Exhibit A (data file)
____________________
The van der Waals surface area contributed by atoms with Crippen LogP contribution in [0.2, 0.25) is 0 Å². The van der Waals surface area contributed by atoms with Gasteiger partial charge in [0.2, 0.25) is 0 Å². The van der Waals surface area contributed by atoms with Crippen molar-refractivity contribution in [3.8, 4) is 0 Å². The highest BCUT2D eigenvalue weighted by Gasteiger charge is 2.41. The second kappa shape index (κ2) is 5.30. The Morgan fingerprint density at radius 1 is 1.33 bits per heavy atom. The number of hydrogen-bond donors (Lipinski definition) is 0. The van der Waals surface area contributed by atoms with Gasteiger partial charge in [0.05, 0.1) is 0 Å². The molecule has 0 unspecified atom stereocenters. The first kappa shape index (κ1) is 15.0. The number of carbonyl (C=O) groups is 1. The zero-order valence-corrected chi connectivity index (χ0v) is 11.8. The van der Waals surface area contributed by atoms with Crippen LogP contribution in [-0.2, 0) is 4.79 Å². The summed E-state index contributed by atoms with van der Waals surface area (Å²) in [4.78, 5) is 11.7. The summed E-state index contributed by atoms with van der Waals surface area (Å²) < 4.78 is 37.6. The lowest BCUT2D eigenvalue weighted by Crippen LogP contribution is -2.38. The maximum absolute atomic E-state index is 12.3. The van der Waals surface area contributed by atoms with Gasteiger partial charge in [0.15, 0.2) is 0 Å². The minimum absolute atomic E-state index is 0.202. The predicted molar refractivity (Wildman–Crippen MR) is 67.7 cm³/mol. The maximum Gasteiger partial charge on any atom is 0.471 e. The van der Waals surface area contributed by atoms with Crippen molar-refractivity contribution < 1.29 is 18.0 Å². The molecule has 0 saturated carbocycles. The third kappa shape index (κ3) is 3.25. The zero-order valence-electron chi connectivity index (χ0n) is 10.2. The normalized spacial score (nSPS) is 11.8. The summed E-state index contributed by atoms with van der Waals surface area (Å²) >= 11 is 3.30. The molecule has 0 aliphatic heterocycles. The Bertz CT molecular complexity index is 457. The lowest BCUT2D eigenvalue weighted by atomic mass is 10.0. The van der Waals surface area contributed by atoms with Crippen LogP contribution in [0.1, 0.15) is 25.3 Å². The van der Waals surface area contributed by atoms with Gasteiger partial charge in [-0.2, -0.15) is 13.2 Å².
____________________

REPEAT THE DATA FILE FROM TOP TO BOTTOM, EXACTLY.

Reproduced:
The van der Waals surface area contributed by atoms with Crippen LogP contribution in [0.2, 0.25) is 0 Å². The van der Waals surface area contributed by atoms with Gasteiger partial charge in [0.2, 0.25) is 0 Å². The van der Waals surface area contributed by atoms with Crippen molar-refractivity contribution in [3.8, 4) is 0 Å². The highest BCUT2D eigenvalue weighted by Gasteiger charge is 2.41. The second kappa shape index (κ2) is 5.30. The Morgan fingerprint density at radius 1 is 1.33 bits per heavy atom. The number of hydrogen-bond donors (Lipinski definition) is 0. The van der Waals surface area contributed by atoms with Gasteiger partial charge in [0.05, 0.1) is 0 Å². The molecule has 0 unspecified atom stereocenters. The first kappa shape index (κ1) is 15.0. The number of carbonyl (C=O) groups is 1. The zero-order valence-corrected chi connectivity index (χ0v) is 11.8. The van der Waals surface area contributed by atoms with Crippen LogP contribution in [-0.2, 0) is 4.79 Å². The summed E-state index contributed by atoms with van der Waals surface area (Å²) in [4.78, 5) is 11.7. The summed E-state index contributed by atoms with van der Waals surface area (Å²) < 4.78 is 37.6. The lowest BCUT2D eigenvalue weighted by Crippen LogP contribution is -2.38. The maximum absolute atomic E-state index is 12.3. The van der Waals surface area contributed by atoms with Gasteiger partial charge in [0.15, 0.2) is 0 Å². The minimum absolute atomic E-state index is 0.202. The predicted molar refractivity (Wildman–Crippen MR) is 67.7 cm³/mol. The maximum Gasteiger partial charge on any atom is 0.471 e. The van der Waals surface area contributed by atoms with Crippen molar-refractivity contribution < 1.29 is 18.0 Å². The molecule has 0 saturated carbocycles. The third kappa shape index (κ3) is 3.25. The zero-order valence-electron chi connectivity index (χ0n) is 10.2. The normalized spacial score (nSPS) is 11.8. The summed E-state index contributed by atoms with van der Waals surface area (Å²) >= 11 is 3.30. The molecule has 0 aliphatic heterocycles. The Bertz CT molecular complexity index is 457. The lowest BCUT2D eigenvalue weighted by atomic mass is 10.0. The van der Waals surface area contributed by atoms with Crippen LogP contribution in [0.1, 0.15) is 25.3 Å². The van der Waals surface area contributed by atoms with Gasteiger partial charge in [-0.2, -0.15) is 13.2 Å².